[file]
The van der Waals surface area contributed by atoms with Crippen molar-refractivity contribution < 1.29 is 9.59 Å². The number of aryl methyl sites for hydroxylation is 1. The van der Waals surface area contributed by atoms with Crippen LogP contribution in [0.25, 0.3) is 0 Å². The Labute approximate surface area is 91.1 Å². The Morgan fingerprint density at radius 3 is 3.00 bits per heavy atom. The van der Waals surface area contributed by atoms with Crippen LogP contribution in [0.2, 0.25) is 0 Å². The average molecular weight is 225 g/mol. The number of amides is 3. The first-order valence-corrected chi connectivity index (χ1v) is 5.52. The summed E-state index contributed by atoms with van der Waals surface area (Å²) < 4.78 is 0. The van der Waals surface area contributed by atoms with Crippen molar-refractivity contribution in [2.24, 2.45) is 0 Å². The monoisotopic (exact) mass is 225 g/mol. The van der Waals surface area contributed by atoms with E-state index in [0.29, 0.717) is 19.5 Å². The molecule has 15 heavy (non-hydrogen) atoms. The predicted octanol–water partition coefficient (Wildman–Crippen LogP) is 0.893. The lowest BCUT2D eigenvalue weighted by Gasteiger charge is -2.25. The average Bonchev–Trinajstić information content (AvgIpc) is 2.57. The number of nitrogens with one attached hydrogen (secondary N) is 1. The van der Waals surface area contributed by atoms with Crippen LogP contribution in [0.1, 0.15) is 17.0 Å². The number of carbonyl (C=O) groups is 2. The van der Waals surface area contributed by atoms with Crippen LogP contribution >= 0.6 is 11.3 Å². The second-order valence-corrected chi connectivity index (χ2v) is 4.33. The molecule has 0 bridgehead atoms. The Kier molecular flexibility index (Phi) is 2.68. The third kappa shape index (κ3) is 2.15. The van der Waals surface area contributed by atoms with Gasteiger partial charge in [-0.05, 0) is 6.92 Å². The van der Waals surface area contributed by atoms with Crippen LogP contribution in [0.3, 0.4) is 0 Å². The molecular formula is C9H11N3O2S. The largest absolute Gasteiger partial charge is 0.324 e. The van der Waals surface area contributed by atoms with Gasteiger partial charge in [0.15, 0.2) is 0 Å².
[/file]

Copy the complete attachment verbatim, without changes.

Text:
The van der Waals surface area contributed by atoms with Crippen molar-refractivity contribution < 1.29 is 9.59 Å². The number of aryl methyl sites for hydroxylation is 1. The van der Waals surface area contributed by atoms with Crippen LogP contribution in [0.25, 0.3) is 0 Å². The Labute approximate surface area is 91.1 Å². The Morgan fingerprint density at radius 3 is 3.00 bits per heavy atom. The van der Waals surface area contributed by atoms with Crippen LogP contribution in [0.2, 0.25) is 0 Å². The average molecular weight is 225 g/mol. The number of amides is 3. The first-order valence-corrected chi connectivity index (χ1v) is 5.52. The summed E-state index contributed by atoms with van der Waals surface area (Å²) < 4.78 is 0. The van der Waals surface area contributed by atoms with Crippen molar-refractivity contribution in [2.24, 2.45) is 0 Å². The monoisotopic (exact) mass is 225 g/mol. The van der Waals surface area contributed by atoms with E-state index in [0.29, 0.717) is 19.5 Å². The molecule has 15 heavy (non-hydrogen) atoms. The predicted octanol–water partition coefficient (Wildman–Crippen LogP) is 0.893. The lowest BCUT2D eigenvalue weighted by Gasteiger charge is -2.25. The average Bonchev–Trinajstić information content (AvgIpc) is 2.57. The number of nitrogens with one attached hydrogen (secondary N) is 1. The van der Waals surface area contributed by atoms with Crippen LogP contribution in [0.1, 0.15) is 17.0 Å². The number of carbonyl (C=O) groups is 2. The van der Waals surface area contributed by atoms with Crippen LogP contribution >= 0.6 is 11.3 Å². The second-order valence-corrected chi connectivity index (χ2v) is 4.33. The molecule has 0 bridgehead atoms. The Kier molecular flexibility index (Phi) is 2.68. The third kappa shape index (κ3) is 2.15. The van der Waals surface area contributed by atoms with Gasteiger partial charge in [-0.05, 0) is 6.92 Å². The van der Waals surface area contributed by atoms with Crippen LogP contribution in [0.3, 0.4) is 0 Å². The molecular formula is C9H11N3O2S. The largest absolute Gasteiger partial charge is 0.324 e. The van der Waals surface area contributed by atoms with Gasteiger partial charge in [0.15, 0.2) is 0 Å².